Following the Japanese surprise attack on the Russian Pacific Fleet based at Port Arthur, the Russians sent reinforcements from their fleet in the Baltic Sea.
The British denied the Russian fleet use of the canal and forced it to steam around Africa, giving the Japanese forces time to consolidate their position in East Asia.
The economic potential of the Middle East, with its vast oil reserves, as well as the Suez Canal's geo-strategic importance against the background of the Cold War, prompted Britain to consolidate and strengthen its position there.
The kingdoms of Egypt and Iraq were seen as vital to maintaining strong British influence in the region.
In 1875, as a result of debt and financial crisis, Egypt was forced to sell its shares in the canal operating company to the British government of Benjamin Disraeli.
They were willing buyers and obtained a 44 percent share in the canal's operations for less than £4 million; this maintained the majority shareholdings of the mostly French private investors.
The report also points out how the canal was used in past wars and could be used in future wars to transport troops from the Dominions of Australia and New Zealand in the event of war in Europe.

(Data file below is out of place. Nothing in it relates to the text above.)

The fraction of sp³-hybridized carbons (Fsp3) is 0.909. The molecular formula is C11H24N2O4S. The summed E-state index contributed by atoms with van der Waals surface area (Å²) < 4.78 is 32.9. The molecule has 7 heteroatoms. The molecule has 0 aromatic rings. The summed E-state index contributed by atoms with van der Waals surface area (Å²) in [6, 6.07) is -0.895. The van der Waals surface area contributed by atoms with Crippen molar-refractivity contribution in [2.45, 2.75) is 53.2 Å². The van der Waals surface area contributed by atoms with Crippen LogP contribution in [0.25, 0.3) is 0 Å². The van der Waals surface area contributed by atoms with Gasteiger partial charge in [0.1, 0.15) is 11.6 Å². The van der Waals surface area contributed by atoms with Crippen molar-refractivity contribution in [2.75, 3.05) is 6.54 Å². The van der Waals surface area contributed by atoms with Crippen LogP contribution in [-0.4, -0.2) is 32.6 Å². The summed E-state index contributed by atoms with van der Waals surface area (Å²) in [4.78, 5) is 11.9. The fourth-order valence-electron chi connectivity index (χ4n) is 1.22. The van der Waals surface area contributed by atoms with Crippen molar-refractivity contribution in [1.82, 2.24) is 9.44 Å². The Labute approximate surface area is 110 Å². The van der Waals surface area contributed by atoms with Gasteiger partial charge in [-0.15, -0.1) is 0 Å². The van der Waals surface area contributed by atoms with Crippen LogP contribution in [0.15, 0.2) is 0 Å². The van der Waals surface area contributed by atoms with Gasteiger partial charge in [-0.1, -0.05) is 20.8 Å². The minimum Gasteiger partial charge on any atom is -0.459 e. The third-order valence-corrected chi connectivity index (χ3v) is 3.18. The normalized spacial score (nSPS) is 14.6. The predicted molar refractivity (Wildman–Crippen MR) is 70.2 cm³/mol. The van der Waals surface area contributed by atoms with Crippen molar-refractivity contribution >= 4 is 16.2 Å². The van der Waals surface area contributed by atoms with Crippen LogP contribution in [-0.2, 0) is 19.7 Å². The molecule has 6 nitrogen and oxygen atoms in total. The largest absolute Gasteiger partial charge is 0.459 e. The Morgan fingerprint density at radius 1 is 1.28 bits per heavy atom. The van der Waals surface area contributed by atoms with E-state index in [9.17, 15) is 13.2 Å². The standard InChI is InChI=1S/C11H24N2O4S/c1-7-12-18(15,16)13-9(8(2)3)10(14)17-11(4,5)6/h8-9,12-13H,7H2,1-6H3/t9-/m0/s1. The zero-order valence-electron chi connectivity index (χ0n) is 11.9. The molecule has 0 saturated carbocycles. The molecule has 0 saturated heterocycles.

The report also cites the amount of material and oil that passes through the canal to the United Kingdom, and the economic consequences of the canal being put out of commission, concluding: In the aftermath of the Second World War, Britain was reassessing its role in the region in light of the severe economic constraints and its colonial history.
It later became clear that the Israeli invasion and the subsequent Anglo-French attack had been planned beforehand by the three countries. Eisenhower had strongly warned Britain not to invade; he threatened serious damage to the British financial system by selling the US government's pound sterling bonds.
The three allies had attained a number of their military objectives, but the canal was useless. Historians conclude the crisis "signified the end of Great Britain's role as one of the world's major powers".